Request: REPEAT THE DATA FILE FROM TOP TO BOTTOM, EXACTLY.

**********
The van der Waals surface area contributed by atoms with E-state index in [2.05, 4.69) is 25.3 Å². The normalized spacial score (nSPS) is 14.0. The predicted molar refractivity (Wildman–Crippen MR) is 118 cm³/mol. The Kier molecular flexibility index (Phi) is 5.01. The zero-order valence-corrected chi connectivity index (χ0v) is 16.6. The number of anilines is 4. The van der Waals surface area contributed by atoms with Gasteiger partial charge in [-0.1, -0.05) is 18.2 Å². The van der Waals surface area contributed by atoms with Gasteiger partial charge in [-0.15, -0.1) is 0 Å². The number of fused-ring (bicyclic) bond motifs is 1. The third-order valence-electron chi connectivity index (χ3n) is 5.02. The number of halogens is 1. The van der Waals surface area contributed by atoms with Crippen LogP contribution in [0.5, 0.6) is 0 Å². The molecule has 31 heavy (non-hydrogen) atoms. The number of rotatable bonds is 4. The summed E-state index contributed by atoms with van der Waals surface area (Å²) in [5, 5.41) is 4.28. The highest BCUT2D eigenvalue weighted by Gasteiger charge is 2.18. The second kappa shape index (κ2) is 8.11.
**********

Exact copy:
The van der Waals surface area contributed by atoms with E-state index in [2.05, 4.69) is 25.3 Å². The normalized spacial score (nSPS) is 14.0. The predicted molar refractivity (Wildman–Crippen MR) is 118 cm³/mol. The Kier molecular flexibility index (Phi) is 5.01. The zero-order valence-corrected chi connectivity index (χ0v) is 16.6. The number of anilines is 4. The van der Waals surface area contributed by atoms with Gasteiger partial charge in [-0.1, -0.05) is 18.2 Å². The van der Waals surface area contributed by atoms with Gasteiger partial charge in [-0.15, -0.1) is 0 Å². The number of fused-ring (bicyclic) bond motifs is 1. The third-order valence-electron chi connectivity index (χ3n) is 5.02. The number of halogens is 1. The van der Waals surface area contributed by atoms with Crippen LogP contribution in [0.5, 0.6) is 0 Å². The molecule has 31 heavy (non-hydrogen) atoms. The number of rotatable bonds is 4. The summed E-state index contributed by atoms with van der Waals surface area (Å²) in [5, 5.41) is 4.28. The highest BCUT2D eigenvalue weighted by Gasteiger charge is 2.18. The second kappa shape index (κ2) is 8.11.